where ϑ(δm3) represents the error term, ∇f(m0) is the gradient as implemented in Part 2, and ∇2f(m0) is the Hessian of the objective function, which we will refer to as H. Rather than using the negative gradient to incrementally update our model, as in gradient descent, we directly calculate a model update δm that leads us to the minimum. This is called Newton's method:  
formula
(3)
Although the method converges to the minimum of the FWI objective function quickly, it comes at the cost of having to compute and invert the Hessian matrix (Nocedal and Wright, 2009). Fortunately, for least-squares problems, such as FWI, the Hessian can be approximated by the Gauss-Newton (GN) Hessian JTJ, where J is the Jacobian matrix. This is the partial derivative of the forward modeling operator F(m; q) with respect to m — something we can easily compute. Furthermore, the Jacobian can also be used to express the gradient of the FWI objective function as ∇f(m0) = JT (dipreddiobs), where JT is the adjoint (transposed) Jacobian. This is useful, because we now have a set of operators F, J and HGN = JTJ, through which we can express both first- and second-order optimization algorithms for FWI.

Although forming these matrices explicitly is not possible, since they can become extremely large, we only need the action of these operators on vectors. This allows us to implement these operators matrix-free. In the following section, we will demonstrate how to set up these operators in our JUDI software framework and to how to use them to implement FWI algorithms.

Implementing FWI in JUDI

We start our demonstration by reading our data set, which consists of 16 shot records and was generated with an excerpt from the SEG/EAGE Overthrust model (Aminzadeh et al., 1997). We store it as a judiVector:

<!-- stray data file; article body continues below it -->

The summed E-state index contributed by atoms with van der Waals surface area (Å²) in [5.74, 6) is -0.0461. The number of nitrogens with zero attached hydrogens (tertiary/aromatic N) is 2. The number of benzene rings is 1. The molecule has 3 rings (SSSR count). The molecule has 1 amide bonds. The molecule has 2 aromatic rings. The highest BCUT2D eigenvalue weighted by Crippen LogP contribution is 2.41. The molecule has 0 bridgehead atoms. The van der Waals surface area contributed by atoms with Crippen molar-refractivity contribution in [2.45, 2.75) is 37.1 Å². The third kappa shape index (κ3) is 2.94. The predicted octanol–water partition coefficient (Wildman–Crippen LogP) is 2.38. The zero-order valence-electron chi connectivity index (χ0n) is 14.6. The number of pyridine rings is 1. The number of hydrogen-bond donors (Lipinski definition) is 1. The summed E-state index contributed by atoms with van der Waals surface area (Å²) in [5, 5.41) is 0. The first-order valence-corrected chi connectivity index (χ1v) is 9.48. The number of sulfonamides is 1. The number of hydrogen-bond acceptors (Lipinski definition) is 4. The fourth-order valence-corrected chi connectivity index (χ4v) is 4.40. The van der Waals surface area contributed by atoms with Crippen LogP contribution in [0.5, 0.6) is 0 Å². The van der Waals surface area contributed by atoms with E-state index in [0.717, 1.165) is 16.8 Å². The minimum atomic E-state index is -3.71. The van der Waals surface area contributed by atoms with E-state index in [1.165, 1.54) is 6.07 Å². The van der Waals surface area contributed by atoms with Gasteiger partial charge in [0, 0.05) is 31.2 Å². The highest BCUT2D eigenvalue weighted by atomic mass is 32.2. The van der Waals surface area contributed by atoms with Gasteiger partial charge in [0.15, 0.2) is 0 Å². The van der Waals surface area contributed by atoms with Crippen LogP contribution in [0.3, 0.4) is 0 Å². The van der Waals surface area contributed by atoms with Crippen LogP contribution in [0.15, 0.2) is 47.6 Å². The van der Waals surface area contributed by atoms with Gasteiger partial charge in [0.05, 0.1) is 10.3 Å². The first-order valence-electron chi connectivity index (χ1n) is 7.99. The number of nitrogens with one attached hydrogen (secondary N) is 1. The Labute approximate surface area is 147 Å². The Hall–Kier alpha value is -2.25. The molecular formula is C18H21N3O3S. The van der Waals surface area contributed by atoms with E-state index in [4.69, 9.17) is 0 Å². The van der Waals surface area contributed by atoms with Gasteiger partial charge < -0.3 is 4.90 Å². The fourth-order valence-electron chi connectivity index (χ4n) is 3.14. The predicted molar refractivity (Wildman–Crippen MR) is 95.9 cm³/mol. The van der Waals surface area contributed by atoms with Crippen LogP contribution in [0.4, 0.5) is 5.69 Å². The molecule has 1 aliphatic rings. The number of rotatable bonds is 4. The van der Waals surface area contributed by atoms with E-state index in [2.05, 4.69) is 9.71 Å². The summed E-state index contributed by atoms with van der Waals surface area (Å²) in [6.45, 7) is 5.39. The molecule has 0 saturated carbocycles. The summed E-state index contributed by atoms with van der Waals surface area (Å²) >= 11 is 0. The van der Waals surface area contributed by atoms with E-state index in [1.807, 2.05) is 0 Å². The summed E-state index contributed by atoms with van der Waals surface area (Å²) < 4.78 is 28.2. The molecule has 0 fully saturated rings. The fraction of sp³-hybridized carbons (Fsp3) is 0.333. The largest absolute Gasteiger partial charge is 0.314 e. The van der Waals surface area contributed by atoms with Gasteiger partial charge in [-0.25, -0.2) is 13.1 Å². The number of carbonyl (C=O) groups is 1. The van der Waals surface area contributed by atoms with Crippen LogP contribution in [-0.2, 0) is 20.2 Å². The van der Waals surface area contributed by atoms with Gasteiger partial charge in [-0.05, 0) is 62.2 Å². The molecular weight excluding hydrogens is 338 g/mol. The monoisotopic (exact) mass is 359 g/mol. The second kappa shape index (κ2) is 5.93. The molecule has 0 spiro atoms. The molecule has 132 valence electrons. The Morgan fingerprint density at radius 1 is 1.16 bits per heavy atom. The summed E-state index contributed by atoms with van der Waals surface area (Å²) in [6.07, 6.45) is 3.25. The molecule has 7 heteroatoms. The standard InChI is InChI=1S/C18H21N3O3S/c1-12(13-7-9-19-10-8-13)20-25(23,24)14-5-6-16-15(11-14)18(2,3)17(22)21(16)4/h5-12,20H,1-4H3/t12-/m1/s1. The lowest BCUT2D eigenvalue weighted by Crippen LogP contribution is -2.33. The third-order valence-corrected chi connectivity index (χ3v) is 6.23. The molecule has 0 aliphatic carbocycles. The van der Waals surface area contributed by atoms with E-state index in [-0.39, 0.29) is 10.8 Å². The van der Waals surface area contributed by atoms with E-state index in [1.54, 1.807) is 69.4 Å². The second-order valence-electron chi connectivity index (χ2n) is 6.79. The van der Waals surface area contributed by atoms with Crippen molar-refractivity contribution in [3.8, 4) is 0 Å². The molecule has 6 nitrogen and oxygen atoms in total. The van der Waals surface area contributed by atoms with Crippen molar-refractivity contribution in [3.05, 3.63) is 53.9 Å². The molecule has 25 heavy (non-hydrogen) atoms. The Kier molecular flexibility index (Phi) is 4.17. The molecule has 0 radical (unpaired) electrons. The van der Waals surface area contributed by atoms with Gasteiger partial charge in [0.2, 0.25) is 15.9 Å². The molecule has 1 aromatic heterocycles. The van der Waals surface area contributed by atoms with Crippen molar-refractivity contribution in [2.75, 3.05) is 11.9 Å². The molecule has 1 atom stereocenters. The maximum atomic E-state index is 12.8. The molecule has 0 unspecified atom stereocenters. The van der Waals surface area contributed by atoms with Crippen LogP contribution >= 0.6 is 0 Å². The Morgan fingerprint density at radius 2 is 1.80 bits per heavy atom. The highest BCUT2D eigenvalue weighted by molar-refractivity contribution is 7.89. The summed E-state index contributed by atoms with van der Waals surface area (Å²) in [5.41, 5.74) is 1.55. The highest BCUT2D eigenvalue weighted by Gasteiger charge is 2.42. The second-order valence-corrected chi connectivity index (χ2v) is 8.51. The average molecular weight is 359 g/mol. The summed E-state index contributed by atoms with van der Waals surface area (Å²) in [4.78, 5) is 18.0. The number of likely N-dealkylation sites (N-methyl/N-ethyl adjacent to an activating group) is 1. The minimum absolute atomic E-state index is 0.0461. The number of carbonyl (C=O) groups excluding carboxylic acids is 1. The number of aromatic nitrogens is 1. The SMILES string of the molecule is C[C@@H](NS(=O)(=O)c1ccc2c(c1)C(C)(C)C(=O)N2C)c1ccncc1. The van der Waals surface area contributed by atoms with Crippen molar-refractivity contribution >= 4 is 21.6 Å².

formula

JUDI vectors such as d_obs can be used like regular Julia vectors, so we can compute norms via norm(d_obs) or the inner product via dot(d_obs, d_obs), but they contain the shot records in their original dimension. Shot records can be accessed via their respective shot number with d_obs.data[shot_no], while the header information can be accessed with d_obs.geometry. We extract the source geometry from our SEG-Y file and then manually set up a source vector q with an 8 Hz Ricker wavelet:

 

formula

We will now set up the forward modeling operator F(m; q) as a matrix-free operator for the inverse wave equation A(m)−1, where m is the current model, and source/receiver injection and sampling operators Ps and Pr.

Since the dimensions of the inverse wave equation operator depend on the number of computational time steps, we calculate this number using the get_computational_nt function and set up an info object that contains some dimensionality information required by all operators.

Then we can define Pr and Ps as matrix-free operators implementing Devito sparse point injection and interpolation (Louboutin et al., 2017). Multiplications with Ps and Pr represent sampling the wavefield at source/receiver locations, while their adjoints Ps′, Pr′ denote injecting either source wavelets or shot records into the computational grid.